Charla Wilson preserves history, uplifts student voices as Northwestern’s archivist for the Black experience


Photo courtesy of Charla Wilson/Shane Collins

Since she took on the new role in 2017, Wilson has worked on several archival projects about the Black experience at NU.

Charlotte Varnes, Senior Staffer

A San Diego native, Charla Wilson knew she wanted to write about the history of the city’s Black community for her master’s thesis at California State University San Marcos.

Sifting through documents from San Diego’s Young Women’s Christian Association, Wilson discovered the organization once had a segregated chapter in the predominantly Black community of Logan Heights during the early 20th century. Wilson and her relatives in San Diego had no idea the chapter existed, which she said sparked her curiosity about the group’s “unknown history.”

“It was an eye-opening project and a pivotal moment for me,” Wilson said. “It was the catalyst for my decision to become an archivist. I had so many questions about how collections make their way to archives, what gets preserved (and) what doesn’t get preserved.”

Now, in her role as Northwestern’s archivist for the Black experience, Wilson embraces these questions day in and day out. Wilson said she centers Black students’ experiences at the University by communicating with students, faculty, staff and alumni about preserving their papers and records related to their time at NU. She also curates exhibits, supports researchers through answering questions about the archives and leads various other projects related to the experiences of Black community members. 

The University created the archivist position in response to protests over proposed plans to combine the Black House and Multicultural Student Affairs in 2015. At the time, the Northwestern University Black Alumni Association called for the creation of a role dedicated to educating the community about Black student life. Wilson, who said she was limited in her ability to work with Black archives in her job in San Diego, said she felt the NU role would be a “perfect fit.”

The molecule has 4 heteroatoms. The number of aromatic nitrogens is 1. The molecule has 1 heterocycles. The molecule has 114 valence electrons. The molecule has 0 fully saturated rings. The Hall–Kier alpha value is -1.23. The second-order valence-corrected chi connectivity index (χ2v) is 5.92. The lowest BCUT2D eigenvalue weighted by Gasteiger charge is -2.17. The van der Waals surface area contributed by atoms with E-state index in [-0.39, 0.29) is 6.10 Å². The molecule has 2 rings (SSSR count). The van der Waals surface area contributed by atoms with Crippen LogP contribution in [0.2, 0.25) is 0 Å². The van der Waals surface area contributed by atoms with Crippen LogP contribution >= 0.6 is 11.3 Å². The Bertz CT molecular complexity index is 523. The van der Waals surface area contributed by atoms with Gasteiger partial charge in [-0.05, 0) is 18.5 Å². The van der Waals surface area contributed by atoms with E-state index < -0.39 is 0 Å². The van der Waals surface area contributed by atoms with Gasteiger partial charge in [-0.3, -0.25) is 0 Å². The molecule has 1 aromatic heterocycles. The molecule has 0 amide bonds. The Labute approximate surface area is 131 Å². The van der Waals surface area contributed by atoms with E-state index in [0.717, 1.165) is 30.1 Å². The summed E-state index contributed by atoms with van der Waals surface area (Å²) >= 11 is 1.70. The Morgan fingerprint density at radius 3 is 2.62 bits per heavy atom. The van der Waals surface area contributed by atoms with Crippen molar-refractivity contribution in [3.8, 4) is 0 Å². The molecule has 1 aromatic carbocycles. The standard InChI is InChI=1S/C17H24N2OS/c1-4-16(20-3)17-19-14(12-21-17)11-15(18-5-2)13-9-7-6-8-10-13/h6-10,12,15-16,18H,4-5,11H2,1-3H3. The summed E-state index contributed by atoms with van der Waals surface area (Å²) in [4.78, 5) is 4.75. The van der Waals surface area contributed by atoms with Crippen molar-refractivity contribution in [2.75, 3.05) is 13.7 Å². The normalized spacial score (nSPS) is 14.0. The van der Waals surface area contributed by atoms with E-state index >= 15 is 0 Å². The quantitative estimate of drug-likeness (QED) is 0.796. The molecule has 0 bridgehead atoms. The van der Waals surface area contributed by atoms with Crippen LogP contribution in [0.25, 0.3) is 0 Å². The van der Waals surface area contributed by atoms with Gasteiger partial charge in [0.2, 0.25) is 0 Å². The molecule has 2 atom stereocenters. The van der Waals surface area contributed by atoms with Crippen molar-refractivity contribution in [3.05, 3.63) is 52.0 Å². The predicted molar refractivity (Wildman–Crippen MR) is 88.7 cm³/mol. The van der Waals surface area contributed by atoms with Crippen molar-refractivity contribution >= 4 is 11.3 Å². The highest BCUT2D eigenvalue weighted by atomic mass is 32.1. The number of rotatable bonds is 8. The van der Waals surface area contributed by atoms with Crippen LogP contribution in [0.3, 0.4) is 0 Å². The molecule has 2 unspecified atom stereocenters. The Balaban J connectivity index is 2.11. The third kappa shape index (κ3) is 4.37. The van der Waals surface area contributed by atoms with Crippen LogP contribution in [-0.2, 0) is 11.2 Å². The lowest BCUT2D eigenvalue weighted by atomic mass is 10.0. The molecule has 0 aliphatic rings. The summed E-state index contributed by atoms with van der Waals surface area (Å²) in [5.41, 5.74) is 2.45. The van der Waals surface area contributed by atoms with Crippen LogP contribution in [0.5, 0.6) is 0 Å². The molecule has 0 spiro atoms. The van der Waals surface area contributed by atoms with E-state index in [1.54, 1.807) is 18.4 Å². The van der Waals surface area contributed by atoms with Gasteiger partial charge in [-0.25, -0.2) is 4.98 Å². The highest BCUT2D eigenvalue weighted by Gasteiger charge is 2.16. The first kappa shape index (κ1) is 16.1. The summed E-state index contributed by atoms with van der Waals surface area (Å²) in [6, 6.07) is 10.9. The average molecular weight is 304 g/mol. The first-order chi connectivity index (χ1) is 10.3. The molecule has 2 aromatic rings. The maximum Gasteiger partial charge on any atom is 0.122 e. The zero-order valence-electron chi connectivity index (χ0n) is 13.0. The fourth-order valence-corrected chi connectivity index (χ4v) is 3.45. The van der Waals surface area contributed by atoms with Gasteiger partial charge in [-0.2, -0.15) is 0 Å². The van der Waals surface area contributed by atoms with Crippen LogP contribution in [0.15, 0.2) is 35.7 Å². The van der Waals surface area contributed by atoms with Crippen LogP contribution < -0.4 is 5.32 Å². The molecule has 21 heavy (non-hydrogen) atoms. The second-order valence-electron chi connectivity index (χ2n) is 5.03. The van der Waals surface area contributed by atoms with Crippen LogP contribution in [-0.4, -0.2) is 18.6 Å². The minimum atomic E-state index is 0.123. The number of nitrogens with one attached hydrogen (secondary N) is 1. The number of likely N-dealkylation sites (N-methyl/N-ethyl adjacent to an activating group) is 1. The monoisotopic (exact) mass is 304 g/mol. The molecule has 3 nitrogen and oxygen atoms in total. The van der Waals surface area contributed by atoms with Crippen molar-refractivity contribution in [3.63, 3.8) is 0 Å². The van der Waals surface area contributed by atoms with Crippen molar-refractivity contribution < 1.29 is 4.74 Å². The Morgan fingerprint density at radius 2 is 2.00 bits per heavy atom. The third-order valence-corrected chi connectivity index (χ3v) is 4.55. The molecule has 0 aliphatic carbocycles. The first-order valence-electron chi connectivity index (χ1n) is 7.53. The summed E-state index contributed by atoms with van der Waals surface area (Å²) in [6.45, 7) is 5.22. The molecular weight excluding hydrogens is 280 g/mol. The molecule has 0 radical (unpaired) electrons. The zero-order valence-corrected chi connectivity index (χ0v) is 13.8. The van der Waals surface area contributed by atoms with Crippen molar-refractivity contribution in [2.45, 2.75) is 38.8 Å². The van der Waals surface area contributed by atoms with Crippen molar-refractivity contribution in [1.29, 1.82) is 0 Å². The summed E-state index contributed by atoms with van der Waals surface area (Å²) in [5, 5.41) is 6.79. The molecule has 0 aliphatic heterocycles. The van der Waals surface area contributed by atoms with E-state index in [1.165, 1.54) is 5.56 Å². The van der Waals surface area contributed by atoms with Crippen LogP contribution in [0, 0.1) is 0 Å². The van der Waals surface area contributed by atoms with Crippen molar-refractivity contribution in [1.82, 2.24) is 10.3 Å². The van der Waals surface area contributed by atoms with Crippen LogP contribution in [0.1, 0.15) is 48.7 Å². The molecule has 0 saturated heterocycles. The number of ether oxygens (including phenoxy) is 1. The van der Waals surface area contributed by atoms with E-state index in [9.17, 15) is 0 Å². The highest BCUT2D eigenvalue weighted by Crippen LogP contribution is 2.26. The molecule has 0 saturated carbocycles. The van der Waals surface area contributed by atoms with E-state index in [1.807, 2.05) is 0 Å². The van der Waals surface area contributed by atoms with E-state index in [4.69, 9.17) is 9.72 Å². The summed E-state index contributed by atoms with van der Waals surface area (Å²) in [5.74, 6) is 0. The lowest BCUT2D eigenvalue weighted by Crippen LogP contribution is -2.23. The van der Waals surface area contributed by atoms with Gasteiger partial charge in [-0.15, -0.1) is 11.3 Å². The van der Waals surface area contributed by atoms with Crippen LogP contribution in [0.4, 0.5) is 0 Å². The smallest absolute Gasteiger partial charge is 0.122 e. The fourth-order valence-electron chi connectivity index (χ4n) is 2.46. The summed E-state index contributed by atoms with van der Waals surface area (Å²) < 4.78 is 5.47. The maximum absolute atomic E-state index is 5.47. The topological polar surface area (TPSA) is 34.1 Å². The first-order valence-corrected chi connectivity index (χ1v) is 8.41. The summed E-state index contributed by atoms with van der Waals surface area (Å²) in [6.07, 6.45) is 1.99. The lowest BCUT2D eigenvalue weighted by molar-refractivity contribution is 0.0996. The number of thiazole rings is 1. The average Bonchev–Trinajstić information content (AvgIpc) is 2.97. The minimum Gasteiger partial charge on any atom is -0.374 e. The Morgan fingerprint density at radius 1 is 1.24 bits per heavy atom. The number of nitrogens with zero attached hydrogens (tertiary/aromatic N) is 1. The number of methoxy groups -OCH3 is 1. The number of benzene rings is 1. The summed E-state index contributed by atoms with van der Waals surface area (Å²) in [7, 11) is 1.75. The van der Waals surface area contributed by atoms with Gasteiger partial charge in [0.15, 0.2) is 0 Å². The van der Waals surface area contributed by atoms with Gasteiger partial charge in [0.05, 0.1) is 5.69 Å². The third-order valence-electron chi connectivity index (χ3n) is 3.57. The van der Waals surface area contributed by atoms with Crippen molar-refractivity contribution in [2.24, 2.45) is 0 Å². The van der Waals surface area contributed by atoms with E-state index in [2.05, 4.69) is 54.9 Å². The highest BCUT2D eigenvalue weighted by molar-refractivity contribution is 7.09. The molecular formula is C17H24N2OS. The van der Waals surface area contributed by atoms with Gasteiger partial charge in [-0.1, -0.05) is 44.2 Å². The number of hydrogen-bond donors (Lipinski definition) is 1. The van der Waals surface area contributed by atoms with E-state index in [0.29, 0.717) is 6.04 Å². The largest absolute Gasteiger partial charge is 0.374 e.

Since she took on the new role in 2017, Wilson has worked on several different archival projects, including the Black Student Experience Audio Tour, the Decentering Whiteness Initiative and an online exhibit honoring the 50th anniversary of the Bursar’s Office Takeover. 

Jill Waycie, a former archival processing specialist at NU, worked closely with Wilson for the Decentering Whiteness initiative. The project involved rewriting blurbs about items in the library’s collection to remove racist elements from them and center diverse voices.

Waycie said she appreciates Wilson’s “thoughtful approach” to her work.

“She makes sure to involve a lot of experts and stakeholders and get their feedback on the work we do,” Waycie said. “That’s really important. She’s built a lot of trust.”

Last summer, Deering Library debuted a collection of Frederick Douglass’ letters as part of the Decentering Whiteness initiative. Marquis Taylor, a third-year history Ph.D. student and the exhibit’s curator, worked with Wilson and Waycie to redescribe Douglass’ items. He said Wilson was supportive of him as he curated the exhibit in addition to being a Teaching Assistant, taking courses and working at the library.

Beyond working together on the Frederick Douglass exhibition, Taylor said Wilson has been a resource for professional growth.

“If there’s an opportunity she thinks I might be interested in or might be beneficial to me, she’ll loop me in,” Taylor said. “That’s a testament to how she really cares about the work she does and who she’s engaging with.”

Wilson said one of her favorite experiences during her time at NU was inviting Kathryn Ogletree to speak on campus for the 50th anniversary of the Bursar’s Office Takeover. Wilson said Ogletree, who played a central role as a student negotiator during the Takeover, was previously overlooked in the archival collections. She said Ogletree’s discussion of her experience during the Takeover had a “tremendous impact” on her understanding of the power of oral history.

Beyond working on larger projects, Wilson said she loves speaking with Black students, alumni, faculty and staff and helping them preserve their history. Working with Black archives as a whole is a “dream come true,” she said.

“Interacting with history in a tangible way is really neat,” Wilson said. “I’m just amazed — like, ‘Wow, I get to do this as a job.’”

Email: [email protected]

Twitter: @charvarnes11

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